by Lesley Lesch    Lesley Lesch's profile on LinkedIn  

Power the People: Ways to Train and Recognize Wellness Champions

Having passion for wellness is a powerful thing, but it’s not the only thing.


In the article, A Roadmap to Building Effective Wellness Champion Networks by Naketa Perryman and Jordan Lamar, we learned that being passionate about health is a critical requirement for wellness champions. To build a culture of health using a champion network, employers need the support of employee leaders with an abundance of positive energy, strong social skills, and enthusiasm for improving health.


So after you’ve recruited or assembled the best possible employees for your wellness champion network, what next?


by Bob Merberg    Bob's profile on LinkedIn  

How to Counter the Workplace Cake Culture

Healthier food options have gained a foothold in workplaces over the last decade, bolstered by research showing that healthy behaviors are rooted in healthy environments. 


We are no exception at Paychex — a leader in the payroll, HR, and benefit outsourcing industry where my team and I drive a well-being strategy to support 14,000 employees nationwide. Nearly 10 years ago, we implemented some of the behavioral economics strategies now commonplace to wellness advocates, steeply subsidizing healthier food options in our cafés and presenting menu items — on our catering menus and in our vending machines as well as our cafés — so that the healthiest choice is the easiest choice.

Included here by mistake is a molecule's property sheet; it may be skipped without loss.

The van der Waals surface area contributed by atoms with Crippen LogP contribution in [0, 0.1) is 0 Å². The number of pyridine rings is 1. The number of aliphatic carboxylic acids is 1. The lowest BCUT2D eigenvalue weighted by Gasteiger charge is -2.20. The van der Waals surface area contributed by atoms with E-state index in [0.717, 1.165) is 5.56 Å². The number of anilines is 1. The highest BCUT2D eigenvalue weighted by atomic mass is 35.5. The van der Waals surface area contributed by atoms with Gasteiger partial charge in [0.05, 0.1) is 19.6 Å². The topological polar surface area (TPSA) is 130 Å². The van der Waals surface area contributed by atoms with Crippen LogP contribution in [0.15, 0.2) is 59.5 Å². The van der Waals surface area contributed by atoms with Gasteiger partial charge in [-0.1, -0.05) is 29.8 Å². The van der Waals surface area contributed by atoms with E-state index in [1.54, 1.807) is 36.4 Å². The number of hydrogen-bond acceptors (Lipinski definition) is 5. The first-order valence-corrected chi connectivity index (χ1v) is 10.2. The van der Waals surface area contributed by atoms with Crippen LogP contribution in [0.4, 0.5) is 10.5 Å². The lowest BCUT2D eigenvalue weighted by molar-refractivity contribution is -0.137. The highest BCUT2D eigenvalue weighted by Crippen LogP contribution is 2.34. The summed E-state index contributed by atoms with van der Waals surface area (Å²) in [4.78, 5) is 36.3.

by Dean Witherspoon   Dean's profile on LinkedIn  

Putting the Joy Back in Healthy Living

“When I started this challenge, my two granddaughters were upset — they'd never see me. No more sitting on the couch watching funny cat videos and streaming cartoons. But then I started showing them photos of where I’d hiked — the beautiful flowers, the amazing streams and ravines, the winding paths through tall trees — and the dozens of people and dogs I’d met on the way. And in just a few days, the big screen on the wall and the little screens in their hands didn’t seem so interesting.